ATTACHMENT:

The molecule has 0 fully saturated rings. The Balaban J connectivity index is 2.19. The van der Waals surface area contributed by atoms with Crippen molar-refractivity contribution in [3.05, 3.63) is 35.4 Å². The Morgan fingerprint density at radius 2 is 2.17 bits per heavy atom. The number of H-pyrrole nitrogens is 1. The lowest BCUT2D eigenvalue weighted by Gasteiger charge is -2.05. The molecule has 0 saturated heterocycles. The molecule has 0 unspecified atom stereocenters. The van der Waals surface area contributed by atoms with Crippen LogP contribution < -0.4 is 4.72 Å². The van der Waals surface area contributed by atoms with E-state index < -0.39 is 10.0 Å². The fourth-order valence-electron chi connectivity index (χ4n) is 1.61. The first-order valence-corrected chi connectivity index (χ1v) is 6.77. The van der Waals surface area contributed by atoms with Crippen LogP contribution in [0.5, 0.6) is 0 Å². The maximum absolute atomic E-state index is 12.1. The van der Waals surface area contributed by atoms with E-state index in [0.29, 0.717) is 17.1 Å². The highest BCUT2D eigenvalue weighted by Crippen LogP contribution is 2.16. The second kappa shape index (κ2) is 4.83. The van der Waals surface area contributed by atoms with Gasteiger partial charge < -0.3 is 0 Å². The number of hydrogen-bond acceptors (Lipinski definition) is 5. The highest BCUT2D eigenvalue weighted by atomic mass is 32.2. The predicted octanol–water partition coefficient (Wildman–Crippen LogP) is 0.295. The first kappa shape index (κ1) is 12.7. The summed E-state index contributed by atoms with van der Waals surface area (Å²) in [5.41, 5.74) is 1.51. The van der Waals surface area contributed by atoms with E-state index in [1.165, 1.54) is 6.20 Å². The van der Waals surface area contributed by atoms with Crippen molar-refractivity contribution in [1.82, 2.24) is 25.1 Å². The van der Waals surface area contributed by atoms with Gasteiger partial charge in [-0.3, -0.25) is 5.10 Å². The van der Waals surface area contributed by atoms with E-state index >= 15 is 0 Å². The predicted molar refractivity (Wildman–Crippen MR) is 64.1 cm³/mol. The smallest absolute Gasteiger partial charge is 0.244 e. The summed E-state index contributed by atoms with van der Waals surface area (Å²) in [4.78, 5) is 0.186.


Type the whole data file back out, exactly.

The molecule has 0 fully saturated rings. The Balaban J connectivity index is 2.19. The van der Waals surface area contributed by atoms with Crippen molar-refractivity contribution in [3.05, 3.63) is 35.4 Å². The Morgan fingerprint density at radius 2 is 2.17 bits per heavy atom. The number of H-pyrrole nitrogens is 1. The lowest BCUT2D eigenvalue weighted by Gasteiger charge is -2.05. The molecule has 0 saturated heterocycles. The molecule has 0 unspecified atom stereocenters. The van der Waals surface area contributed by atoms with Crippen LogP contribution < -0.4 is 4.72 Å². The van der Waals surface area contributed by atoms with E-state index < -0.39 is 10.0 Å². The fourth-order valence-electron chi connectivity index (χ4n) is 1.61. The first-order valence-corrected chi connectivity index (χ1v) is 6.77. The van der Waals surface area contributed by atoms with Crippen LogP contribution in [0.5, 0.6) is 0 Å². The maximum absolute atomic E-state index is 12.1. The van der Waals surface area contributed by atoms with E-state index in [0.29, 0.717) is 17.1 Å². The highest BCUT2D eigenvalue weighted by Crippen LogP contribution is 2.16. The second kappa shape index (κ2) is 4.83. The van der Waals surface area contributed by atoms with Gasteiger partial charge < -0.3 is 0 Å². The number of hydrogen-bond acceptors (Lipinski definition) is 5. The highest BCUT2D eigenvalue weighted by atomic mass is 32.2. The predicted octanol–water partition coefficient (Wildman–Crippen LogP) is 0.295. The first kappa shape index (κ1) is 12.7. The summed E-state index contributed by atoms with van der Waals surface area (Å²) in [5.41, 5.74) is 1.51. The van der Waals surface area contributed by atoms with E-state index in [1.165, 1.54) is 6.20 Å². The van der Waals surface area contributed by atoms with Crippen molar-refractivity contribution in [1.82, 2.24) is 25.1 Å². The van der Waals surface area contributed by atoms with Gasteiger partial charge in [-0.3, -0.25) is 5.10 Å². The van der Waals surface area contributed by atoms with E-state index >= 15 is 0 Å². The predicted molar refractivity (Wildman–Crippen MR) is 64.1 cm³/mol. The smallest absolute Gasteiger partial charge is 0.244 e. The summed E-state index contributed by atoms with van der Waals surface area (Å²) in [4.78, 5) is 0.186.